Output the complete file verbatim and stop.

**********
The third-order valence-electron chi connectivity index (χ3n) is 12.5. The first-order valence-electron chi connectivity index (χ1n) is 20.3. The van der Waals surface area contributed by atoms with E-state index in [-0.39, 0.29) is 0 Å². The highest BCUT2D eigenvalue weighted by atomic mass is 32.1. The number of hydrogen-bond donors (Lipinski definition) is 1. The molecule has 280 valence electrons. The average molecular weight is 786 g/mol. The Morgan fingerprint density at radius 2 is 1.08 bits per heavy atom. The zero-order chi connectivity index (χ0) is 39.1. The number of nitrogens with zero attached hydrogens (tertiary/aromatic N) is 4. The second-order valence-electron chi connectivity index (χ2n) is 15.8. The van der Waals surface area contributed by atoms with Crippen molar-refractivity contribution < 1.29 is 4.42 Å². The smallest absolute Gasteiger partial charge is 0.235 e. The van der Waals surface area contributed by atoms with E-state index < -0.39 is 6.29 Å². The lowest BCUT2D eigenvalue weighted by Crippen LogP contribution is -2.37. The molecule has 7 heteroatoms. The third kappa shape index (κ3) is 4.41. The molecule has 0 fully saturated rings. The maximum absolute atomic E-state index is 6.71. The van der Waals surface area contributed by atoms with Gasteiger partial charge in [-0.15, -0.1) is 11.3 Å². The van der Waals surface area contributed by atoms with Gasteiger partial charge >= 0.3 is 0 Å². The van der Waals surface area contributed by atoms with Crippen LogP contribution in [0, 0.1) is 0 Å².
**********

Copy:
The third-order valence-electron chi connectivity index (χ3n) is 12.5. The first-order valence-electron chi connectivity index (χ1n) is 20.3. The van der Waals surface area contributed by atoms with E-state index in [-0.39, 0.29) is 0 Å². The highest BCUT2D eigenvalue weighted by atomic mass is 32.1. The number of hydrogen-bond donors (Lipinski definition) is 1. The molecule has 280 valence electrons. The average molecular weight is 786 g/mol. The Morgan fingerprint density at radius 2 is 1.08 bits per heavy atom. The zero-order chi connectivity index (χ0) is 39.1. The number of nitrogens with zero attached hydrogens (tertiary/aromatic N) is 4. The second-order valence-electron chi connectivity index (χ2n) is 15.8. The van der Waals surface area contributed by atoms with Crippen molar-refractivity contribution < 1.29 is 4.42 Å². The smallest absolute Gasteiger partial charge is 0.235 e. The van der Waals surface area contributed by atoms with E-state index < -0.39 is 6.29 Å². The lowest BCUT2D eigenvalue weighted by Crippen LogP contribution is -2.37. The molecule has 7 heteroatoms. The third kappa shape index (κ3) is 4.41. The molecule has 0 fully saturated rings. The maximum absolute atomic E-state index is 6.71. The van der Waals surface area contributed by atoms with Gasteiger partial charge in [-0.15, -0.1) is 11.3 Å². The van der Waals surface area contributed by atoms with Gasteiger partial charge >= 0.3 is 0 Å². The van der Waals surface area contributed by atoms with Crippen LogP contribution in [0, 0.1) is 0 Å².